Review: HERCULES IN THE HAUNTED WORLD (1961)

Our hero rocks Hades in HERCULES IN THE HAUNTED WORLD, a 1961 Italian adventure fantasy directed by Mario Bava. This outing is blessed with haunting visual style, with some sets from HERCULES AND THE CAPTIVE WOMEN doing double duty as supplements to a murky, intricate hellscape. Bava and Ubaldo Terzano handle the cinematography and press us through a world of distorted colours, horrid shadows and rocks. Lots and lots of rocks.

Reg Park returns as Hercules, everybody’s favourite champion. He’s living the life with the beautiful Princess Deianira (Leonora Ruffo) and hanging out with his buddies, including the womanizing Theseus (George Ardisson). The trouble begins when Deianira begins to suffer sensory loss and knocks on death’s door. Herc must head to the Underworld to recover a stone that’ll save his lady’s life, but he also requires a golden apple. The plot is set in motion by the evil King Lico (Christopher Lee).

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HERCULES IN THE HAUNTED WORLD has more life and visual interest than many of the other pictures in the series. Bava’s grip on the material is robust, even if the plot suffers from the usual complications. He renders a world of darkness and cold terror, with Lee’s character the infectious exclamation point. There are graphic references to vampirism, a fit that seems a little hokey at times but nevertheless spikes the antagonist right where it counts.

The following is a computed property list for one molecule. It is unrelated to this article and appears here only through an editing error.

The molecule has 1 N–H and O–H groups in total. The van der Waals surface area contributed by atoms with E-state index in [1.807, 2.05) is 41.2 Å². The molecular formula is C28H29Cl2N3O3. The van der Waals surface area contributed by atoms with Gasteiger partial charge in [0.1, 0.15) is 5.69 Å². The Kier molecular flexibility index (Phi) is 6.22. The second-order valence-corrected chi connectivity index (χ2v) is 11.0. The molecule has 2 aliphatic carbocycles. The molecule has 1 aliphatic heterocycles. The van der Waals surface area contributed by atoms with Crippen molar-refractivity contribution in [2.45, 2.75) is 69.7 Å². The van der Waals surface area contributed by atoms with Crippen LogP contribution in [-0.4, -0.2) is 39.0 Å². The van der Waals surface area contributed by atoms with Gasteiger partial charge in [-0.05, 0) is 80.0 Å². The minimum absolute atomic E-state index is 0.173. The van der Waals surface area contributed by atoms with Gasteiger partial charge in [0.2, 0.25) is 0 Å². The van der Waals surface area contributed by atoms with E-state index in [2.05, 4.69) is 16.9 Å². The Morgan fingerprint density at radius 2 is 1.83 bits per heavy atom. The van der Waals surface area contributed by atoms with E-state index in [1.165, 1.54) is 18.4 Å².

Park’s Hercules is a tough hero, with all the stilted resolve and jolting good-timey nature required of him. He’s offset by his allies and the movie sometimes feels like a buddy comedy, with Theseus trying to bed every woman he sees. This even gets him in trouble with the boss, who tries to deter him from the problem that is Persephone (Ida Galli). And this underlines the light feel of HERCULES IN THE HAUNTED WORLD, providing contrast to the doom and setting it apart as one of the finer entries in the canon. Bava’s picture still labours under budgetary limits and plot snags, but this trip to hell is almost divine.

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